“Much of my research lies at the interface of computer graphics and computer vision,” says Ravi Ramamoorthi, the senior faculty hire this year for the Computer Science and Engineering department at the University of California, San Diego. “I have published and been active in both of these communities, so I have tried to build bridges between them.”
Effective July 1, Ramamoorthi began building new bridges. Together with fellow CSE professors David Kriegman (in computer vision) and Henrik Wann Jensen (in computer graphics), Ramamoorthi says he hopes to help build “visual computing at UC San Diego – graphics and vision – into the best group in the world.”
Building bridges will also be helpful as Kriegman, Jensen and Ramamoorthi reach out to other groups on campus with substantial strengths of their own in the field, notably Mohan Trivedi and Nuno Vasconcelos in the Electrical and Computer Engineering department, as well as Zhaowen Tu in Cognitive Science (with a faculty affiliation in CSE), and Calit2’s Qualcomm Institute.
CSE department chair Rajesh Gupta says Ramamoorthi arrived at an opportune time. “We are actively looking to hire at all levels: junior and senior faculty, postdocs and graduate students,” says Gupta. “We brought Professor Ramamoorthi on board because he is a world-renowned expert in the field of computer graphics, and with CSE in a fast growth period, he can help propel UC San Diego to the top in both size and quality of research product.”
The department expects to add at least two more faculty members in graphics and vision, and hopefully more. Also ahead, the group hopes to build a joint research center and to go after large-scale NSF and industry support, while also beefing up the range of courses available to students. “We want to have a full teaching program in graphics and vision to expose students to the full range of the field,” says Ramamoorthi.
For his own part, Ramamoorthi will begin teaching a graduate course this winter at the intersection of graphics, vision and photography. Then next spring, he will launch a new Advanced Graphics course for upper-division undergraduates. He also intends to teach an online course for a broad audience later this year. His prior online course, “Foundations of Computer Graphics”, last ran on the EdX network in Fall 2013, and is also available on the UC Berkeley website.
When Ramamoorthi joined the Columbia University faculty in 2002, Columbia was just starting to build its Vision and Graphics Center. “We went from zero papers in SIGGRAPH four years earlier to having ten papers four years later – more than any other group that year,” he recalls. Then in January 2009, a young family in tow, Ramamoorthi moved back to California. He joined UC Berkeley to help rebuild their program in computer graphics. “There wasn’t that much activity in graphics at Berkeley the previous few years, but we built that into what you can argue is the best graphics group in the country,” he notes. “Building these groups has been an exciting part of my career so far, and I hope to do an even better job at UCSD.”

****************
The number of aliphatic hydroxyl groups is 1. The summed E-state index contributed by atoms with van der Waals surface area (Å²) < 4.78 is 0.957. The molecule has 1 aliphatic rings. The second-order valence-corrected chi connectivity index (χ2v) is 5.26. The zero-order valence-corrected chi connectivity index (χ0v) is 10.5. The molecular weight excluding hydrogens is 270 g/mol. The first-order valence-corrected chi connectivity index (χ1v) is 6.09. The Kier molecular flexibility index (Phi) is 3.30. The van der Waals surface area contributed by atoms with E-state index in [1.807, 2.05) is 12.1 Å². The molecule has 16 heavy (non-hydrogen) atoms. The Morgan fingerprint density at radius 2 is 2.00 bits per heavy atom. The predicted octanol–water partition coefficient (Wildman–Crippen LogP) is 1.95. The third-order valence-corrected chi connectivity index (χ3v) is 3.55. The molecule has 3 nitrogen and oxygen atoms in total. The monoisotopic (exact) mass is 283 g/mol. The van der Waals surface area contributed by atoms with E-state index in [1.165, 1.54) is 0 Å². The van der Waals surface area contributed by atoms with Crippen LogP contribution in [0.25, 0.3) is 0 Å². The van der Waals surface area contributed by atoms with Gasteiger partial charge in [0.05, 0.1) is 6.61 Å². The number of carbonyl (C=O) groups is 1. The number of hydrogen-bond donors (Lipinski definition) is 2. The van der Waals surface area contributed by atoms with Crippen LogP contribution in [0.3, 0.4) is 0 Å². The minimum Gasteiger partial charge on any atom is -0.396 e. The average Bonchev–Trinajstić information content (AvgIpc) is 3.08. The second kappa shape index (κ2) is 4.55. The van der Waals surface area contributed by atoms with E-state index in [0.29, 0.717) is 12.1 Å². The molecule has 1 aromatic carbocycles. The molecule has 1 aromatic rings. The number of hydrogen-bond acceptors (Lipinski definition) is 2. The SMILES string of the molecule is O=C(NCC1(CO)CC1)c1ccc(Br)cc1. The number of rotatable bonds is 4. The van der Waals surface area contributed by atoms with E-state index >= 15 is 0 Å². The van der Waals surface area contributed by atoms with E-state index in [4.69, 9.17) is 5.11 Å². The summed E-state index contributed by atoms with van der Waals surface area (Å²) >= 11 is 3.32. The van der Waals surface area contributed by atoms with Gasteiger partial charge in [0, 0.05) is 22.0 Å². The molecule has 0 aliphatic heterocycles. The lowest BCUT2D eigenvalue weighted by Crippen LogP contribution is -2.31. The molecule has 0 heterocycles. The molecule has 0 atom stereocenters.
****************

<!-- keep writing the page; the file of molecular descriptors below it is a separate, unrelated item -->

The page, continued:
Asked why there is growing interest in visual computing as a field, Ramamoorthi notes that more than 90 percent of the sensory information we receive is through our eyes. “Computer graphics and computer vision are becoming fundamental and intrinsic to our everyday lives,” he argues. “We’ve already seen the impact on movies and gaming, but increasingly you’ll see it on your mobile phone, which now has a graphics chip as powerful as you have in your desktop computer.”
Ramamoorthi did his undergraduate work at Caltech, where he completed a B.S. and dual M.S. degrees in computer science and physics in 1998. He then earned his Ph.D. in computer science at Stanford University in 2002 with a dissertation on spherical harmonic lighting (now widely used in videogames and movies – including for the production of “Avatar” and various animated films from Pixar, where he was a consultant for three years). While working in Stanford’s Computer Graphics Laboratory, he established a firm mathematical framework to describe reflection – leading to a deeper theoretical understanding of light transport and its impact on the visual appearance of objects.
The graphics guru has collaborated with UC San Diego faculty and students for more than a decade. He and Henrik Jensen worked in the same lab at Stanford (under Pat Hanrahan) and completed their Ph.D./postdoc the same year (2002). Ramamoorthi has co-authored papers with Jensen and former CSE Prof. Serge Belongie (who moved in January to Cornell NYC Tech), and with CSE alumnus Sameer Agarwal (Ph.D. ’06), among others. For two years, his postdoctoral researcher at Berkeley was Manmohan Chandraker, a CSE alumnus (Ph.D. ’09), whose advisor was CSE Prof. David Kriegman. Earlier, while at Columbia, Ramamoorthi hired a postdoc, Craig Donner, who had been a UCSD graduate student (Ph.D. ’06) and then a postdoc, both under CSE’s Jensen.
In 2008 Ramamoorthi received a Presidential Early Career Award for Scientists and Engineers from President George W. Bush for his work on physics-based computer vision. A year earlier ACM SIGGRAPH gave him its Significant New Researcher Award, citing his “seminal contributions to the visual appearance of objects.” In its news release about the award, ACM lauded the then-Columbia University professor for developing “mathematical and computational models that have led to a deeper understanding of visual representation by digitally recreating or rendering complex natural appearances.” Ramamoorthi was also one of only two computer scientists to receive a Young Investigator Award from the Office of Naval Research (ONR) in 2007.